One e mail which arrived this morning was particularly interesting. It came from an Alexander Frew and he was prompted to write to me after reading my latest Bletherings.
Mr. Frew had already written to Channel 4 to complain about Graham Cunningham’s part in the show and Channel 4 had replied to him. Kelsey Quinn of Channel 4 Viewer Enquiries replied and said, “May we assure that Mark Johnston accepted the invitation to join The Morning Line and was fully aware of the panel and intended questions.”

Well, I can assure Kelsey Quinn and you that I had no knowledge of who would be on the panel until I arrived on set fifteen minutes after the show had started and saw them for myself. At no time was I given any prior notice of the questions that would be asked.

I have no complaint about that but I do think that, if they had plans to ask specific questions, sharing them with me in advance would have allowed an opportunity to make considered replies and make much better use of the limited time available.

1st August 2016

The response to my appearance on the morning line has been quite astonishing. We have been flooded by e mails and letters of support for my views. A selection have been printed in this month’s Klarion but we do intend to put more of them on the website in due course.

To be fair, there were a couple – well, one and a half really – in support of Graham Cunningham’s position and I have to accept that people who agree with him might be less inclined to write to me but past experience suggests that critics aren’t slow to come forward so I have to conclude that there is widespread support for my views.

For me, it was a very unsatisfactory debate. I’m a big boy – too big by half – and I can cope with interruptions and attempts to mock but it is a serious subject and it would have been good to get into the detail.

Some say that I was ambushed. I don’t particularly feel that but clearly they had a preset agenda and prepared questions which I had no prior knowledge of. That was obviously going to put me at a disadvantage – I didn’t have any quips about string vests or dancing and sex at the ready – but I could still have answered his questions if given a chance to do so.
Surely we should really have started with a discussion on why, if the current programme content and the emphasis on betting is acceptable or preferable, as Graham Cunningham would have it, they have lost viewers, lost the contract and why most of them are fighting for a job. I shouldn’t need to tell them that something is wrong. And Graham Cunningham, if he is looking for a position in the ITV team, might be better trying to think of what he could do differently to attract more viewers rather than trying to defend the same old failing format.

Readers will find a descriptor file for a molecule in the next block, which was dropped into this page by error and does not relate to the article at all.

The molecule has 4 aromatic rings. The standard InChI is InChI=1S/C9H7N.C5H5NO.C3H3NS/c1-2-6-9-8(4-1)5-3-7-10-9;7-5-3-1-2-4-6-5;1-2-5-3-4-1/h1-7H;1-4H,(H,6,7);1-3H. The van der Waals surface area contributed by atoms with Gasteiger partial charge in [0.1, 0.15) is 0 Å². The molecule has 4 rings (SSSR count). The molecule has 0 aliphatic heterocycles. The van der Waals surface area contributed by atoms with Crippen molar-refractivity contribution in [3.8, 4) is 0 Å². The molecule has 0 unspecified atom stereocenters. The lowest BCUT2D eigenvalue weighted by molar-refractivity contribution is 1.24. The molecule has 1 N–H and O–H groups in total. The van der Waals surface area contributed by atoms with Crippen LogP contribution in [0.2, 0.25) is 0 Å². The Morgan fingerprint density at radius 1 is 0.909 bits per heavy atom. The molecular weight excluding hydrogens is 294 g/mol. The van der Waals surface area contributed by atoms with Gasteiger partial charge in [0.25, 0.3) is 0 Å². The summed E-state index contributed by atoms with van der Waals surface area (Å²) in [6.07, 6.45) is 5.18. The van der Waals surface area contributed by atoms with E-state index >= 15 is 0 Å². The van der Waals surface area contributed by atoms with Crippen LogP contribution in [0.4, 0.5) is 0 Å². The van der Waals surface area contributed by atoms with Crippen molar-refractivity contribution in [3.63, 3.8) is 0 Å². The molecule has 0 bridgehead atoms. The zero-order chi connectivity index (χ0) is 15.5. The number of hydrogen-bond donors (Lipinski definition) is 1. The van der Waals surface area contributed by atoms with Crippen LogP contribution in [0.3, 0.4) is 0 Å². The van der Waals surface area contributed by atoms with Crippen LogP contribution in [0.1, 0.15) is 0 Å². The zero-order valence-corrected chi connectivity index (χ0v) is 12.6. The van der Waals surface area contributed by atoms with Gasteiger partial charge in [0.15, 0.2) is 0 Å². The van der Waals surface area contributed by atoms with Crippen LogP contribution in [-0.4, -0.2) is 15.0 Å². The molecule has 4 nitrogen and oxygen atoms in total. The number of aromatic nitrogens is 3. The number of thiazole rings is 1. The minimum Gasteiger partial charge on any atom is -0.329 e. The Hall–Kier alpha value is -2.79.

Graham Cunningham asked me, ‘What would you do to engage 10 year old, 12 year old, children with a programme about horseracing? Just give me a couple of concrete ideas.’ And added, somewhat condescendingly I thought, ‘You’ve obviously thought about this’. I replied that I had thought about it but, in truth, I was unprepared for the question and didn’t think to query how he thought we could engage them with a programme about betting. Off air we discussed how all of us there had become interested in horseracing and most, if not all, had first become hooked in their pre-teen years. Of course it wasn’t betting that lured us in. I am surprised that the betting industry don’t seem to consider that or maybe they know it but would rather lure new customers into sports or betting opportunities that are cheaper and/or more profitable for them.

I could have gone on for hours on ideas to make coverage of racing more interesting to a wider audience, on how to simplify it, and on how to educate people about it. I built my business on an almost daily diet of new ideas. Most, of course, are rejected long before they are put into practice. Many are tried and fail, and it is very important to recognise that they are failing, but the regular supply of new ideas ensures that we don’t stand still. If I ran a television company covering horseracing, or a bookmaker, I’d have the same approach.